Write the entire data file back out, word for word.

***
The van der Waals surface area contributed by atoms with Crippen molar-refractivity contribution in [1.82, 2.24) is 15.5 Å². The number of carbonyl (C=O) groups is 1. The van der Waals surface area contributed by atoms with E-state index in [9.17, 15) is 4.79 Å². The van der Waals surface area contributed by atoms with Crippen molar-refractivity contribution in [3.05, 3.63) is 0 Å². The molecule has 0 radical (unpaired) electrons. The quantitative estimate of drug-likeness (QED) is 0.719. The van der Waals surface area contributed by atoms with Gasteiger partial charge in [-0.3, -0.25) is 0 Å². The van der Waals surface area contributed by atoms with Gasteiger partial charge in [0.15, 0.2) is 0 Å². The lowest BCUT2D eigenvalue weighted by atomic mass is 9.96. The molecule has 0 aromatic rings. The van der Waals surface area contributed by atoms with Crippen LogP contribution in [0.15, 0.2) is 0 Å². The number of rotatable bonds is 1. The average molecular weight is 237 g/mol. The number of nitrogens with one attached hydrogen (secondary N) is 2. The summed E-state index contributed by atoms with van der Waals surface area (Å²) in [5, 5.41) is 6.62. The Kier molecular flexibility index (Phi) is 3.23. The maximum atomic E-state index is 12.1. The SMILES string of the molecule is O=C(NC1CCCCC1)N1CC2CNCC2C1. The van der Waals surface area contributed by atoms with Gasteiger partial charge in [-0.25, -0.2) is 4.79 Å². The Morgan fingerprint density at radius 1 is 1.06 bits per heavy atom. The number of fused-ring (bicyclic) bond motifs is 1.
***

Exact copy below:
The van der Waals surface area contributed by atoms with Crippen molar-refractivity contribution in [1.82, 2.24) is 15.5 Å². The number of carbonyl (C=O) groups is 1. The van der Waals surface area contributed by atoms with E-state index in [9.17, 15) is 4.79 Å². The van der Waals surface area contributed by atoms with Crippen molar-refractivity contribution in [3.05, 3.63) is 0 Å². The molecule has 0 radical (unpaired) electrons. The quantitative estimate of drug-likeness (QED) is 0.719. The van der Waals surface area contributed by atoms with Gasteiger partial charge in [-0.3, -0.25) is 0 Å². The van der Waals surface area contributed by atoms with Gasteiger partial charge in [0.15, 0.2) is 0 Å². The lowest BCUT2D eigenvalue weighted by atomic mass is 9.96. The molecule has 0 aromatic rings. The van der Waals surface area contributed by atoms with Crippen LogP contribution in [0.15, 0.2) is 0 Å². The number of rotatable bonds is 1. The average molecular weight is 237 g/mol. The number of nitrogens with one attached hydrogen (secondary N) is 2. The summed E-state index contributed by atoms with van der Waals surface area (Å²) in [5, 5.41) is 6.62. The Kier molecular flexibility index (Phi) is 3.23. The maximum atomic E-state index is 12.1. The SMILES string of the molecule is O=C(NC1CCCCC1)N1CC2CNCC2C1. The van der Waals surface area contributed by atoms with Gasteiger partial charge in [-0.25, -0.2) is 4.79 Å². The Morgan fingerprint density at radius 1 is 1.06 bits per heavy atom. The number of fused-ring (bicyclic) bond motifs is 1.